Worse: at this early stage in the game’s life cycle, there aren’t very many guides and walkthroughs out, either. I had to very patiently click through six hours of a video Let’s Play, two videos’ worth, in order to find the six seconds of scene that got me farther. And if that video hadn’t existed yet…
Some early puzzles are also made a little more aggravating than necessary because of how much of Dropsy’s slow-ass walking is involved. Luckily, the Dropsy Mobile you get halfway in neatly alleviates that issue.
Dropsy’s day-night cycle, visually beautiful as it is, actually further complicates matters. As I mentioned, some parts of the world state change depending on whether it’s day or night. Which means that if you walked into the graveyard by day, and picked up everything there was to pick, you might mistakenly assume that you’ve seen all there is to see. Which means you might not go back at night. Which means you can’t make the costume store owner happy. Which means you can’t get the vampire mask. Which means…
The fact that the day-night state is important is foreshadowed by the many places Dropsy can sleep. But even then, the where and when of it mattering can be… tricky.
Again: with me, this didn’t happen often. And given that I’m in no way a point-and-click savant, I have to assume it’s not a terrible problem throughout. But it can happen. And it’s incredibly frustrating when it does. I don’t suspect it’ll be a major problem for much longer, to be honest: I can only imagine guides and wikis are being written as we speak. But for you early adopters, or those of you who get really invested in solving a game ‘the pure way’… well, just be prepared for one or two rage-inducing island walks, I guess.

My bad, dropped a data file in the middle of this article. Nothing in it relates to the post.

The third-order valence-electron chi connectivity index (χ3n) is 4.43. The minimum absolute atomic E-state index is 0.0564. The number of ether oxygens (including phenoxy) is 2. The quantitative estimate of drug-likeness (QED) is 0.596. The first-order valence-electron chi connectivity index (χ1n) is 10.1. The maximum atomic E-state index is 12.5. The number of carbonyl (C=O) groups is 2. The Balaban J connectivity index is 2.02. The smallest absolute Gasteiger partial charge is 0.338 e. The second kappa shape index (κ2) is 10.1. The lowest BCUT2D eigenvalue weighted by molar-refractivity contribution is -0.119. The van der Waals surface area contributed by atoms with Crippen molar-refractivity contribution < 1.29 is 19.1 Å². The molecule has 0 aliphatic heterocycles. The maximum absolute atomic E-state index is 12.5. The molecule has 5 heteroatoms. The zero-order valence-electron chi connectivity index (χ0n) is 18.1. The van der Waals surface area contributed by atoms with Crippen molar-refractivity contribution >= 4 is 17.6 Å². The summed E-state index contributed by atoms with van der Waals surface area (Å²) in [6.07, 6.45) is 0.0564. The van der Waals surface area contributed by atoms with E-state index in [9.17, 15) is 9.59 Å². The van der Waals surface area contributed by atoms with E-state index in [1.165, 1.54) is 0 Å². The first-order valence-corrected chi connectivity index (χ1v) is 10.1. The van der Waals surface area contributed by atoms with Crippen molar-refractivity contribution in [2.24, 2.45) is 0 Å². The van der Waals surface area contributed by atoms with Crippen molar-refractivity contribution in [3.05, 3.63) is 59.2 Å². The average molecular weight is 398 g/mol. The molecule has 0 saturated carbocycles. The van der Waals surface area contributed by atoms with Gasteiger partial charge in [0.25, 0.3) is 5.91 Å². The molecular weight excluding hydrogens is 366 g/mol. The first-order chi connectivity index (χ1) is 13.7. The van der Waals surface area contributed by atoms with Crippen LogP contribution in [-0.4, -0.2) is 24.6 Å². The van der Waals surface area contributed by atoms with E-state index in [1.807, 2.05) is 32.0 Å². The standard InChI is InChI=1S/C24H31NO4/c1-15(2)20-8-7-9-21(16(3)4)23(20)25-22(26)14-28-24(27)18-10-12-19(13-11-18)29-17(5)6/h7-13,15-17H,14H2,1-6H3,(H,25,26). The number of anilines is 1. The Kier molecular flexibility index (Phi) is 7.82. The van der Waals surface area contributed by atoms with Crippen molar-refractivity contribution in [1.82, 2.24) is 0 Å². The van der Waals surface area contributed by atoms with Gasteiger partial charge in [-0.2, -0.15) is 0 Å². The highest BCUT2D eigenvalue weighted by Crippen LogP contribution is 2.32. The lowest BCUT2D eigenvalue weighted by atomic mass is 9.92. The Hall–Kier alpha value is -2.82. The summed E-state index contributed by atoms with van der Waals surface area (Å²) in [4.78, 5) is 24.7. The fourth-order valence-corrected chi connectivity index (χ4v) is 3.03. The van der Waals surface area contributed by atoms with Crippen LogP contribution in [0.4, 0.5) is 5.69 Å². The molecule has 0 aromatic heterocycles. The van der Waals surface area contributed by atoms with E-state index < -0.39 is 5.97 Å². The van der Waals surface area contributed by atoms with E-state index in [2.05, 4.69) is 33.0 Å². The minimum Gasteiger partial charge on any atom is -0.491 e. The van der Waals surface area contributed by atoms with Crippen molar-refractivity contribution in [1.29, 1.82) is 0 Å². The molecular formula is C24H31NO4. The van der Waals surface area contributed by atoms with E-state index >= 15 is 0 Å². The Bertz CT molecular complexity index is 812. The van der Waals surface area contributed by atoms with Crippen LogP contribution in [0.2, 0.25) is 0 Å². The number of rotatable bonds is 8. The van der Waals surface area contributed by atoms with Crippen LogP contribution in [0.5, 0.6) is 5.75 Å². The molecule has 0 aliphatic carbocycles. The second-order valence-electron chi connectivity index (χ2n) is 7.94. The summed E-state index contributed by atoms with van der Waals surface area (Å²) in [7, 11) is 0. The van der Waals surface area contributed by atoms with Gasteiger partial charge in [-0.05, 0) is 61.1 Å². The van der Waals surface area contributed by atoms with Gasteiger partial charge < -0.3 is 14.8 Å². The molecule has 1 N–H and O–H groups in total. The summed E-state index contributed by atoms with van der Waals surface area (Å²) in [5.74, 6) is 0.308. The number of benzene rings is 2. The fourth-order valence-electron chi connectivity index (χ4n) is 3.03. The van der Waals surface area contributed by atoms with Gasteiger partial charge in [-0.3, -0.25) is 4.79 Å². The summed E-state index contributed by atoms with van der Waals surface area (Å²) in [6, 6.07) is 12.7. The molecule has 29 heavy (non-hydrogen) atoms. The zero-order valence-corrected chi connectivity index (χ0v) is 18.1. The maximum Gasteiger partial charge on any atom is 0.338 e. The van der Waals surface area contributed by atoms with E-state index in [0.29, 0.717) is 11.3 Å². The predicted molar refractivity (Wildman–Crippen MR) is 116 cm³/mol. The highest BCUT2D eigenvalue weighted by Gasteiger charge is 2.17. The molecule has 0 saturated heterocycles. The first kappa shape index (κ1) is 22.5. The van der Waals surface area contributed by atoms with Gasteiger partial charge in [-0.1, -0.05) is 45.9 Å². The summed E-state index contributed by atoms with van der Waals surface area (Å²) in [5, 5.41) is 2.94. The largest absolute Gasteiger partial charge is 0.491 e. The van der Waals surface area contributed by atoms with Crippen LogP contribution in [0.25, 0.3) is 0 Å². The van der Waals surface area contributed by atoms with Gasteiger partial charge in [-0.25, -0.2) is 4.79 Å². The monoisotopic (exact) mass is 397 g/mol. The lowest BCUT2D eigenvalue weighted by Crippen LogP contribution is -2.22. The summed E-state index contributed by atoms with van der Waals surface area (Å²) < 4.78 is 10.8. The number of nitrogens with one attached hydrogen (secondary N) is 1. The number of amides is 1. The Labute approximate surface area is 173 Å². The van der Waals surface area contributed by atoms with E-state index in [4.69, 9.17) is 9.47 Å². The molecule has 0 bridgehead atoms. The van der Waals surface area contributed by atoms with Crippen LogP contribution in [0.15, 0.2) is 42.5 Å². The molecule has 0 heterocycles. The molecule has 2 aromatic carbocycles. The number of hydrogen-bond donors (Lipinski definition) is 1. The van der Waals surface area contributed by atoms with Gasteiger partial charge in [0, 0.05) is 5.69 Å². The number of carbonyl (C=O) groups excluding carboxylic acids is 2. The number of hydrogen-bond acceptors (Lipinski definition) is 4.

I want to end by re-establishing that I like Dropsy. It’s neat, and happy, and colourful, and positive, and at times really fairly smart. Barring possible roadblocks, it’s not a very difficult game, and it’s not very long either: I clocked in at about five hours, and at least some of those hours were spent on pixel-hunting and replaying.
I don’t actually know if I beat the ‘whole’ game, either. I got to the end, that much is for sure. But… I can’t help but feel that I didn’t see everything? I still have one or two items in my pants-ventory that haven’t done anything. And I never did find a way to the sea-side shack: both roads were forevermore closed off to me. Did I miss an important thing?
I also don’t know if I hugged everyone. Or, rather, I know I didn’t: I never found the last book page for the anti-vampire priest. But I only discovered later in the game that Dropsy’s hugging is in no way restricted to animate things. I hugged a lot, this I know: Dropsy adds drawings to his bedroom wall for every hug scored, and my wall is extensive. But whether or not I got everyone, only Jay Tholen can tell.
Dropsy runs for ten bucks on Steam. It’s a really well-done point-and-click adventure game, an interesting story about a kind clown in a strange world, and maybe one of the first games I’ve ever seen to incentivize and systemize kindness. So if you’re interested in any of those things, either three of them, I’d recommend checking it out some time. Satisfaction guaranteed, or your hug back.
Jarenth wishes more games had dedicated hug buttons. You get a hug, and you get a hug! Share hugs with him on Twitter or hang out with him on Steam. And if you dig Indie Wonderland and Ninja Blues in general, why not consider supporting our Patreon campaign?